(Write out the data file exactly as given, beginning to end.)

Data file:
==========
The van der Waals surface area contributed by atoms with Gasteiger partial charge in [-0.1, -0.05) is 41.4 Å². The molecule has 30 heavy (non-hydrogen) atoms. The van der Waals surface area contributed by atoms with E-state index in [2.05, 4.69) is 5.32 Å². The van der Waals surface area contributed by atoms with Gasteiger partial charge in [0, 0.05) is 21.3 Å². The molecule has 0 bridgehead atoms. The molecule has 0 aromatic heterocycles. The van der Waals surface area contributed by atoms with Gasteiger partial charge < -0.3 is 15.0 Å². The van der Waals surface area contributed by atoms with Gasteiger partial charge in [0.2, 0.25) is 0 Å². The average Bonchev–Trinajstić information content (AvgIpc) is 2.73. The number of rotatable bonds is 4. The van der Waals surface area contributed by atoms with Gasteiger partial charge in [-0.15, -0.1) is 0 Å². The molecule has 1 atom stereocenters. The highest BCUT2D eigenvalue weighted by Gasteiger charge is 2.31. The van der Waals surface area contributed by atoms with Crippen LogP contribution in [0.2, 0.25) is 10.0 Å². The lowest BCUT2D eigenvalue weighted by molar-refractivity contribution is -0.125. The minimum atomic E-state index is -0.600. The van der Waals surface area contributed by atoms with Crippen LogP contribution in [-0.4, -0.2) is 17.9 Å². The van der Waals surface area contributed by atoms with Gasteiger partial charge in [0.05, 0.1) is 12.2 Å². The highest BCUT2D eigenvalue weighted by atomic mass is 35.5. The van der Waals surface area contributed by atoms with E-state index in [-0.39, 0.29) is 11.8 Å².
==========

The van der Waals surface area contributed by atoms with Gasteiger partial charge in [-0.1, -0.05) is 41.4 Å². The molecule has 30 heavy (non-hydrogen) atoms. The van der Waals surface area contributed by atoms with E-state index in [2.05, 4.69) is 5.32 Å². The van der Waals surface area contributed by atoms with Gasteiger partial charge in [0, 0.05) is 21.3 Å². The molecule has 0 bridgehead atoms. The molecule has 0 aromatic heterocycles. The van der Waals surface area contributed by atoms with Gasteiger partial charge < -0.3 is 15.0 Å². The van der Waals surface area contributed by atoms with Gasteiger partial charge in [0.2, 0.25) is 0 Å². The average Bonchev–Trinajstić information content (AvgIpc) is 2.73. The number of rotatable bonds is 4. The van der Waals surface area contributed by atoms with Gasteiger partial charge in [-0.15, -0.1) is 0 Å². The molecule has 1 atom stereocenters. The highest BCUT2D eigenvalue weighted by Gasteiger charge is 2.31. The van der Waals surface area contributed by atoms with Crippen LogP contribution in [0.2, 0.25) is 10.0 Å². The lowest BCUT2D eigenvalue weighted by molar-refractivity contribution is -0.125. The minimum atomic E-state index is -0.600. The van der Waals surface area contributed by atoms with Crippen LogP contribution in [-0.4, -0.2) is 17.9 Å². The van der Waals surface area contributed by atoms with Gasteiger partial charge in [0.05, 0.1) is 12.2 Å². The highest BCUT2D eigenvalue weighted by atomic mass is 35.5. The van der Waals surface area contributed by atoms with E-state index in [-0.39, 0.29) is 11.8 Å².